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Rare Diseases

The Difficult Road to Rare Autoimmune Disease Diagnosis

Lilly Stairs

Interim CEO, American Autoimmune Related Diseases Association (AARDA)

While millions of Americans are diagnosed with an autoimmune disease, many are still considered extremely rare.

The American Autoimmune Related Diseases Association (AARDA) estimates that 50 million Americans have one or more autoimmune diseases. In total, there are more than 100 autoimmune diseases.

Diagnoses and treatment

For people with rare autoimmune disease, getting a proper diagnosis and accessing the right treatment are two of the most difficult challenges they face. On average, autoimmune patients see four different doctors over a three-year period before an accurate diagnosis is made. Furthermore, according to a survey conducted by AARDA, 62 percent of autoimmune disease patients had been labeled as chronic complainers or were told that they were overly concerned with their health, leading to significant challenges in getting a correct diagnosis.

Once patients are finally diagnosed, the next challenge becomes accessing treatment. Rare autoimmune conditions have far fewer approved treatments than the more common autoimmune conditions, such as Crohn’s disease and rheumatoid arthritis. While “off-label” use of medications has proven effective for some rare autoimmune conditions, insurance companies will often deny patients treatment coverage because the therapy is not FDA approved in their indication. Inability to access proper treatment can have a detrimental impact on a patient’s disease progression and quality of life.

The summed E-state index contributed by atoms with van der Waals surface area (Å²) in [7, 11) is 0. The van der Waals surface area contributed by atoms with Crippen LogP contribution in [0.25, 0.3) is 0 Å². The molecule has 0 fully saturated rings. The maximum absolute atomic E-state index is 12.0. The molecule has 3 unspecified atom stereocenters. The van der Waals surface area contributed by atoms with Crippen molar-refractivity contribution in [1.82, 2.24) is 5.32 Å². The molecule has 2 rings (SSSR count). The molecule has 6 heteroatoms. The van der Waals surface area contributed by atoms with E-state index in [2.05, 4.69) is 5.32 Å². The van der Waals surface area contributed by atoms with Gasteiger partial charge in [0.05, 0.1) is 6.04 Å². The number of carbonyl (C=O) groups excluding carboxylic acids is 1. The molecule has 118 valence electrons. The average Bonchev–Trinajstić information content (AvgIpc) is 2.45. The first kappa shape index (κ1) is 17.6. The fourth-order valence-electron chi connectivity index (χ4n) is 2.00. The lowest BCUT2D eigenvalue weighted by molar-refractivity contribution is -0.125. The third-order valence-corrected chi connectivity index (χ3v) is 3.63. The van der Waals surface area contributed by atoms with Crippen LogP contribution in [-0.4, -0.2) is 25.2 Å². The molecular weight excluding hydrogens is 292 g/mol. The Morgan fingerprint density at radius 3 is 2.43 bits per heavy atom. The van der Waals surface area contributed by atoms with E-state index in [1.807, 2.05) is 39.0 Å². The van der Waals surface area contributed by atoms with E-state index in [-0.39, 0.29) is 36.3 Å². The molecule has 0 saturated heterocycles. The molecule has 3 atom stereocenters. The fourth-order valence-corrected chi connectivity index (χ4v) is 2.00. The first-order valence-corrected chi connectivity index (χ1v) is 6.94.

Areas of improvement

Increased research funding for both individual rare autoimmune disease and collective autoimmune disease is necessary to streamline the diagnosis and treatment of rare autoimmune disease. In addition to research, it is important to provide autoimmune disease awareness and education for patients, practitioners, and caregivers. To learn more about AARDA’s mission to help facilitate collaboration in areas of autoimmune disease education, public awareness, research, and patient services, visit

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